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Phenotypic Neuroscience

This is a good review from AstraZeneca scientists on phenotypic screening in neurodegenerative disease (by which one means Parkinson’s, Huntington’s, frontotemporal dementia, Lewy body dementia, and of course Alzheimer’s). And it’ll serve as a good intro to the challenges in these two fields in general, and to why they intersect. Put simply, we don’t have a detailed enough understanding of neurodegeneration to be able to pick out the key steps (the most important enzymes, receptors, or other proteins) and screen against them individually. You can try (and people most certainly have) but you’re taking a huge, expensive, risky shot into the unknown – which is what the history of Alzheimer’s drugs in clinical trials will tell you. You target a proteins, you develop a clinical candidate, you test it in humans, and it doesn’t do them any good (or, in some cases, does this outright harm instead): so is that target a bad idea? Or did your drug not hit it hard enough, or in quite the right way? Or did it do other things that you weren’t aware of that cancelled out whatever good effects it might have had? Want to drop another half-a-billion dollars to try to find out (no guarantees you’ll understand the second or third answers, either)? Welcome to the field! Reductionism has taken us a long way in all areas of science, but the nervous system and its functions are one of the areas where that particular magic wand is least effective.

So phenotypic screening has a lot of appeal. Grow yourself some neurons that do what they do in the human disease, and test your compounds against them directly. Instead of trying to understand the whole disease process up front, find compounds that alter it and go in both directions: forward into the clinic and backwards into the disease mechanism with your new research tools. Ideally, that is exactly what a phenotypic effort is supposed to do for you.

But experienced screeners and CNS types will note that I have performed a silent broad jump in that last paragraph that more resembles the migration of the Arctic tern: grow yourself some neurons that do what they do in the human disease. Oh, yeah. Just go do that. The problem is that neuronal cell culture is a black art, full of nonphysiological oddities, mostly because in vivo neuronal architecture is so complex and (still) poorly understood. Progress has been made, for sure, with moves into three-dimensional cell culture and co-culturing of more than one kind of cell as a mixture (both of which try to recapitulate important features of actual nervous system tissue). But as can be easily appreciated, both of them introduce a huge number of new choices and variables into the culture conditions.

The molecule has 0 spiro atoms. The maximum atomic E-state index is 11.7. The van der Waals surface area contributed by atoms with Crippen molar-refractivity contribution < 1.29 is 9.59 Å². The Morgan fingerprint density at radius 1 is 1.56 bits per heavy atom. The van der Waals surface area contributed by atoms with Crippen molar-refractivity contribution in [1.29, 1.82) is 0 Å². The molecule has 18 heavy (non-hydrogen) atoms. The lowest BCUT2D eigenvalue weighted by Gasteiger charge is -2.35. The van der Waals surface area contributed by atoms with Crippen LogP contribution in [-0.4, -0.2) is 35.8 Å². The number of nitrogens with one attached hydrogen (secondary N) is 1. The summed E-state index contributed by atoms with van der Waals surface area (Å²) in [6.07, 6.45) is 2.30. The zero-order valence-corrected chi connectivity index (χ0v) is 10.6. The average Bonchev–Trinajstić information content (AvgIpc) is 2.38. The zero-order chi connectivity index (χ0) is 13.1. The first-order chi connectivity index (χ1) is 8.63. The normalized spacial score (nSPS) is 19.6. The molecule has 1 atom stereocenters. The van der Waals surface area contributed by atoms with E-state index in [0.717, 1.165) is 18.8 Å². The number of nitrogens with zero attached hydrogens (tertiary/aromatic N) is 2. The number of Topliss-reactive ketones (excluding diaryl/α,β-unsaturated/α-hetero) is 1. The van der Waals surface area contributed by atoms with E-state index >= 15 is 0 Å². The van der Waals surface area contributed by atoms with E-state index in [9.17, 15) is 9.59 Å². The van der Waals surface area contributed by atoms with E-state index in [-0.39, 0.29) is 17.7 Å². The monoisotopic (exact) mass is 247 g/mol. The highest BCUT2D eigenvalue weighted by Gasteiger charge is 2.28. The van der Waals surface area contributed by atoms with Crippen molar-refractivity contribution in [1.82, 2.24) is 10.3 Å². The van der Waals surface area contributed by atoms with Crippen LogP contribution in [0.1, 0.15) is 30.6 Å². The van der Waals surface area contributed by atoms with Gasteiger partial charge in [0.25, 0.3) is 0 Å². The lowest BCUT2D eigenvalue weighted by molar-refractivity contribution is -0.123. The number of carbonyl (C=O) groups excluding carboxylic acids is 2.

And over all these considerations is the problem that the cells you’re using may not be able to reproduce human biology very well at all – a line from this review is “Perhaps the historical mainstay of neuroscience-driven phenotypic screens is based on the use of immortalized cell lines“, and the cynical reply is “Yeah, and just look at it”. As the authors go on to discuss, two ways around that problem are to use primary cells or stem-cell-derived cultures, but both of those have their difficulties too, of course. Just to pick one, your primary neuronal cells are almost certainly going to be from rodents (at best) since there is, for obvious reasons, a supply problem with living human neuronal tissue for running screening assays.

That’s the cell-culture end of things. On the other end of the process, it’s not always clear how you’ll even know that you’ve hit on the right conditions that mimic the real in vivo situation. You can try to match up with the larger histological features of the disease (generally known best from the late stages, i.e. autopsy), but the earlier stages are harder to recognize and aim for. You may also find that you’ve made something that looks kind of like the disease state in the end, but got there through a completely different path, and that may do you less than no good at all. There is always the option (reviewed in the current paper as well) of going outside of human cells entirely and screening in a smaller model organism (all the way down to yeast or nematodes). Relating those phenotypes to human neuronal ones, though, takes a peculiar mix of bravery and caution, although there have been some discoveries made nonetheless.